Appendix E. Flow and Congestion Control . . . . . . . . . . . . 108 Appendix D. TC Message Example . . . . . . . . . . . . . . . . . 109
Appendix E. Flow and Congestion Control . . . . . . . . . . . . 112
1. Introduction 1. Introduction
The Optimized Link State Routing protocol version 2 (OLSRv2) is the The Optimized Link State Routing protocol version 2 (OLSRv2) is the
successor to OLSR (version 1) as published in [RFC3626]. Compared to successor to OLSR (version 1) as published in [RFC3626]. Compared to
[RFC3626], OLSRv2 retains the same basic mechanisms and algorithms, [RFC3626], OLSRv2 retains the same basic mechanisms and algorithms,
enhanced by the ability to use a link metric other than hop count in enhanced by the ability to use a link metric other than hop count in
the selection of shortest routes. OLSRv2 also uses a more flexible the selection of shortest routes. OLSRv2 also uses a more flexible
and efficient signaling framework, and includes some simplification and efficient signaling framework, and includes some simplification
of the messages being exchanged. of the messages being exchanged.
skipping to change at page 85, line 24 skipping to change at page 85, line 24
messages and TC messages) are transmitted to all routers in the 1-hop messages and TC messages) are transmitted to all routers in the 1-hop
neighborhood and some control messages (TC messages) are flooded to neighborhood and some control messages (TC messages) are flooded to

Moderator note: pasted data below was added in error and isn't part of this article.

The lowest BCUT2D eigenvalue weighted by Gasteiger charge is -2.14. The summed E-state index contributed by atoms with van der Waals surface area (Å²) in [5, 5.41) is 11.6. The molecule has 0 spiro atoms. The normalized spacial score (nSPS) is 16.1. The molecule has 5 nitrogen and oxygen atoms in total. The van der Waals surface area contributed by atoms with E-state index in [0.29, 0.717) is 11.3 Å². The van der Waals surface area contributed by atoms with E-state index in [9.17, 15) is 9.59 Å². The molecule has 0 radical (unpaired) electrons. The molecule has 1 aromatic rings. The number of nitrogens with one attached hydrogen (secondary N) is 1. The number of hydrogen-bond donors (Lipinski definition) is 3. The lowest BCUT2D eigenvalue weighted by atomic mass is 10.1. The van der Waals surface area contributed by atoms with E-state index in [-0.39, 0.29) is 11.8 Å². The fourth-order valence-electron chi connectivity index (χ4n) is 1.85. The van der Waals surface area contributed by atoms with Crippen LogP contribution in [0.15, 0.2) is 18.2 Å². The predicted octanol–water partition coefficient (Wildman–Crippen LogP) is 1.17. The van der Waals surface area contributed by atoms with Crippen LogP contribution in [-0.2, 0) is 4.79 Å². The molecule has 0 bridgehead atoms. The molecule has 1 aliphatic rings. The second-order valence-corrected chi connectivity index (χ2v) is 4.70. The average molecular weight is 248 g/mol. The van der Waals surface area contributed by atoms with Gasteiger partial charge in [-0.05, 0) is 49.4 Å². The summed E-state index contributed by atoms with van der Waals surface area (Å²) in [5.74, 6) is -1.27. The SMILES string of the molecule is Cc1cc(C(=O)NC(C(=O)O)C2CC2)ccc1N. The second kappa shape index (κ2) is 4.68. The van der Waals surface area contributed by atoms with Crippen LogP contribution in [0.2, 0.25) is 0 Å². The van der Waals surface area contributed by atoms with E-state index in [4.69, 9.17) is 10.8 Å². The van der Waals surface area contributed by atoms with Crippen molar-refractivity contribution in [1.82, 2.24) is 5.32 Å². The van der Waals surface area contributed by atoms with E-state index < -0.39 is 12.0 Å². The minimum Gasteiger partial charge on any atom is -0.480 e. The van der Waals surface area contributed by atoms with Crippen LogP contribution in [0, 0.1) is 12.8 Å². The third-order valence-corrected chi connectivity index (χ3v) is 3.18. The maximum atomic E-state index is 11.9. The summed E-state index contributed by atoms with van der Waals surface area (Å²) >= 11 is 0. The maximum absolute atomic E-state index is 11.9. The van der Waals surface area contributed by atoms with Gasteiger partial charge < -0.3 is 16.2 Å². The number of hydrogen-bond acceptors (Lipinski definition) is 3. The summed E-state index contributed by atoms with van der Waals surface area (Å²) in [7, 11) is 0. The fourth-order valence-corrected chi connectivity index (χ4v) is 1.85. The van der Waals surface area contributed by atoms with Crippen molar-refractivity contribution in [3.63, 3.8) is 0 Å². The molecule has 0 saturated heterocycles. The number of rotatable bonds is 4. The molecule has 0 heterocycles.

all routers in the network. This is done in a packet that is all routers in the network. This is done in a packet that is
transmitted to all routers in the 1-hop neighborhood, the current set transmitted to all routers in the 1-hop neighborhood, the current set
of which may not be known. Thus, a control message, or packet, used of which may not be known. Thus, a control message, or packet, used
by this protocol is always contained in a transmission destined for by this protocol is always contained in a transmission destined for
multiple destinations, and it is important that the authentication multiple destinations, and it is important that the authentication
mechanism employed permits any receiving router to validate the mechanism employed permits any receiving router to validate the
authenticity of a message or packet. authenticity of a message or packet.
[RFC6622] specifies a common exchange format for cryptographic [RFC6622bis] specifies a common exchange format for cryptographic
information in the form of Packet TLVs, Message TLVs, and Address information in the form of Packet TLVs, Message TLVs, and Address
Block TLVs, as specified in [RFC5444]. These may be used (and Block TLVs, as specified in [RFC5444]. These may be used (and
shared) among MANET routing protocol security extensions. In shared) among MANET routing protocol security extensions. In